Subsequently, in a message to his subjects the King conveyed, "Do not worry about me, he will release me soon, without any need for payment- Tong Seal does not seem to be wealthy either." When Pu Tong Seal found out about La King's attitude, he secretly collected all the wealth under his province such as silver, beads, bells, (zaam) a traditional musical instrument made of copper, other house utensils, and stored them in a large house to impress La King. One evening, Pu Tong Seal revealed his treasury to La King, and said, "If you do not want to meet my demand it is fine with me, I do not need your wealth, because I am already a very wealthy man- but in that case, you will never be released to see your kingdom and your family." His determination to keep the Burman king alive but never to release him was very obvious in his stern voice. This sent a chill down La King's spine. La King then immediately sent another message to his Kingdom; this time, the King ordered them to fetch him at once with all the demanded ransom. The King also added in the message, "Tong Seal isn't poor at all, as I first thought, he is actually a very wealthy man".

Pu Tong Seal and his son Han Thang already cleared a place, as big as a medium football ground, in the forest to keep the ransom of many buffalos, many cows, many chickens, etc. The Burmans were supposed to fill that ground with livestock three consecutive times. Even today, we still can see the ground dug by Pu Tong Seal and his son Han Thang, to level the surface of the ground for cattle, at the northern side of "Aicik". The Burmans brought so many cattle that even after the ground was filled with animals three consecutive times, many animals still remained in the hands of the Burmans that they had to take back towards Leisan Mountain on their way back to Kalay-kabaw Valley.

Seeing this, out of dissatisfaction, Pu Tong Seal added to his demands. This time, the demands were not of material wealth, but of rarities. He demanded a 54-foot-long "Takok", which is a tropical plant known to laymen as "fern" but also known as pteridophyte scientifically, and a full cup of extremely tiny flies known as thosi locally. Surprisingly, the Burmans managed to collect a full cup of tiny flies but it seemed impossible to find a takok plant that was 54 feet long. As fate, luck and destiny play important roles in our everyday lives, the Burmans at last found a 54-foot-long takok, on top of a huge dead jungle tree. They cut down the tree to get the takok and paid the final ransom for their anxious king. At last Pu Tong Seal released La King as a gesture of upholding his promise.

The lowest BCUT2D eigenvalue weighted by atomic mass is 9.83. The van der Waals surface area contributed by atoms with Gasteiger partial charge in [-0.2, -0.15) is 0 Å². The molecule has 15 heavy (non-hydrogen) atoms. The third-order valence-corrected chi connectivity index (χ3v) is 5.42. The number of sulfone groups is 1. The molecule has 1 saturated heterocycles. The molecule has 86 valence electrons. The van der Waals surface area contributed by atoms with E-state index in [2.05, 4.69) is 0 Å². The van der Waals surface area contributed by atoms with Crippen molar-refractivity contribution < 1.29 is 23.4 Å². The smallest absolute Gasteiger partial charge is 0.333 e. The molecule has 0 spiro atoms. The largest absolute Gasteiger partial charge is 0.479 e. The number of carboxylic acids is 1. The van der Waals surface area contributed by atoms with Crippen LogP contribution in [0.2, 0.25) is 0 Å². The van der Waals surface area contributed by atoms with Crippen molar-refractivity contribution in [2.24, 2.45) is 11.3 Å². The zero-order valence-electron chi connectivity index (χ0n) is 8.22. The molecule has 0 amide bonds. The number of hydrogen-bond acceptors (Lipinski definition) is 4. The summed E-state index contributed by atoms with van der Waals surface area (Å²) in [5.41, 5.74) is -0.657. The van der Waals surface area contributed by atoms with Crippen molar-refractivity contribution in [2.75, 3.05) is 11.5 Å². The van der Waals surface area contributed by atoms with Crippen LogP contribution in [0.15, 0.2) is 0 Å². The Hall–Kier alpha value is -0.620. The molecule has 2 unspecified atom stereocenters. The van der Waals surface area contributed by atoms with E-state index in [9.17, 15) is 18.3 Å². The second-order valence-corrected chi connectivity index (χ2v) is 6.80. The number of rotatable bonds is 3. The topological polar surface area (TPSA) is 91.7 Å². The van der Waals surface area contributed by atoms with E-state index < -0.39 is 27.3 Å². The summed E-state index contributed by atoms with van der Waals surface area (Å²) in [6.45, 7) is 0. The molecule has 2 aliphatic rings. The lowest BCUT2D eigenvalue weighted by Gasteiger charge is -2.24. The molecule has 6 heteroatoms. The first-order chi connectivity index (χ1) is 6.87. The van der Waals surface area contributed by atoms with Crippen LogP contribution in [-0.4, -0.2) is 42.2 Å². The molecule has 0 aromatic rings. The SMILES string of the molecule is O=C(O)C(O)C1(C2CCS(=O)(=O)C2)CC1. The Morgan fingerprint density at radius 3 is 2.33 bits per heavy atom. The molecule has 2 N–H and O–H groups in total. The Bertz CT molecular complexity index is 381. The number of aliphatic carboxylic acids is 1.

The end of his life

As Pu Tong Seal was a ruler for nine administered units under his province, every family from each unit supposed to deliver a certain amount of grain or crop from the yearly yielding and harvesting. Pu Tong Seal increased the size of a food storage unit known as “Beam” by sitting inside during the construction, and having it built as tall as he was, because of disatisfection with the previous size. His subjects from a particular administered unit (part of the province) believed that this “Beam” was too large for them to use as a measurement for collecting crops from each household of the surrounding villages, so they made a secret plan. They arranged a big feast in honor of Pu Tong Seal with many delicacies. But then it was a little too late for him to enjoy the festivity as he started feeling nausea and abdominal cramps due to food poisoning. He never recovered from his acute illness.

The Descendants of Pu Hang Suangh

Pu Hang Suangh had four sons.

Pu Thuam Hang

Chief of Khuasak, the first Christian convert among Zomi, the first Pastor among Baptist Church, Chin State Burma.

Pu Huat Kam

A patriot among Sizang, a respected elder of the community.

Pu Thuam Kam

The founder and of Chief of Siyin Ywa.

Pu Pau Cin

Lt. Colonel Pau Cin was a Night Commander during the British Imperialism.


1. The History of Tong Seal Clan, by Pa Suak Kam
2. Zo Genealogy, by Captain Khup Za Thang
3. Historical Compilement on Pu Tong Seal, by Hang Za Pome